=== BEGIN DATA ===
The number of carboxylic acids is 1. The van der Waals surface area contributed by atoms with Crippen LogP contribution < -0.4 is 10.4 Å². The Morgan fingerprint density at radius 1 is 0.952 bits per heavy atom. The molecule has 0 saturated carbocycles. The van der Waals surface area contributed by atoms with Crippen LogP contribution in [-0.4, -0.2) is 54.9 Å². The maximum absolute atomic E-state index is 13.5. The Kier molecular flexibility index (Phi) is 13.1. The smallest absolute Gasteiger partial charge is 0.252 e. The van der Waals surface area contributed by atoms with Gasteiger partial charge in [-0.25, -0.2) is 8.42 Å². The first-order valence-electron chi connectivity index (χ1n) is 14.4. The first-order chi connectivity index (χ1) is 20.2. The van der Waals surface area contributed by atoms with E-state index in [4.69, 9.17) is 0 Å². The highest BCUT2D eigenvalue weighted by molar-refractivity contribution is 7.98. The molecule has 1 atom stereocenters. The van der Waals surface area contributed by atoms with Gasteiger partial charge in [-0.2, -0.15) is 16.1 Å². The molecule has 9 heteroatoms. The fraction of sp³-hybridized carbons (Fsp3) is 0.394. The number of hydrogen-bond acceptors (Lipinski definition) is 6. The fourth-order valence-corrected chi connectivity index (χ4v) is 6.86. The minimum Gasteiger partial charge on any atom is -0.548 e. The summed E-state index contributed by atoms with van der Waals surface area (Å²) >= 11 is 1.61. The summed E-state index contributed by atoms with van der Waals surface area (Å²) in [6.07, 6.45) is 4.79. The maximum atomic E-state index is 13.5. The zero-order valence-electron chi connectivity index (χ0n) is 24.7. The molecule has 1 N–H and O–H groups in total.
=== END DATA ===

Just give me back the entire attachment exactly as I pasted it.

The number of carboxylic acids is 1. The van der Waals surface area contributed by atoms with Crippen LogP contribution < -0.4 is 10.4 Å². The Morgan fingerprint density at radius 1 is 0.952 bits per heavy atom. The molecule has 0 saturated carbocycles. The van der Waals surface area contributed by atoms with Crippen LogP contribution in [-0.4, -0.2) is 54.9 Å². The maximum absolute atomic E-state index is 13.5. The Kier molecular flexibility index (Phi) is 13.1. The smallest absolute Gasteiger partial charge is 0.252 e. The van der Waals surface area contributed by atoms with Gasteiger partial charge in [-0.25, -0.2) is 8.42 Å². The first-order valence-electron chi connectivity index (χ1n) is 14.4. The first-order chi connectivity index (χ1) is 20.2. The van der Waals surface area contributed by atoms with E-state index in [4.69, 9.17) is 0 Å². The highest BCUT2D eigenvalue weighted by molar-refractivity contribution is 7.98. The molecule has 1 atom stereocenters. The van der Waals surface area contributed by atoms with Gasteiger partial charge in [-0.2, -0.15) is 16.1 Å². The molecule has 9 heteroatoms. The fraction of sp³-hybridized carbons (Fsp3) is 0.394. The number of hydrogen-bond acceptors (Lipinski definition) is 6. The fourth-order valence-corrected chi connectivity index (χ4v) is 6.86. The minimum Gasteiger partial charge on any atom is -0.548 e. The summed E-state index contributed by atoms with van der Waals surface area (Å²) >= 11 is 1.61. The summed E-state index contributed by atoms with van der Waals surface area (Å²) in [6.07, 6.45) is 4.79. The maximum atomic E-state index is 13.5. The zero-order valence-electron chi connectivity index (χ0n) is 24.7. The molecule has 1 N–H and O–H groups in total.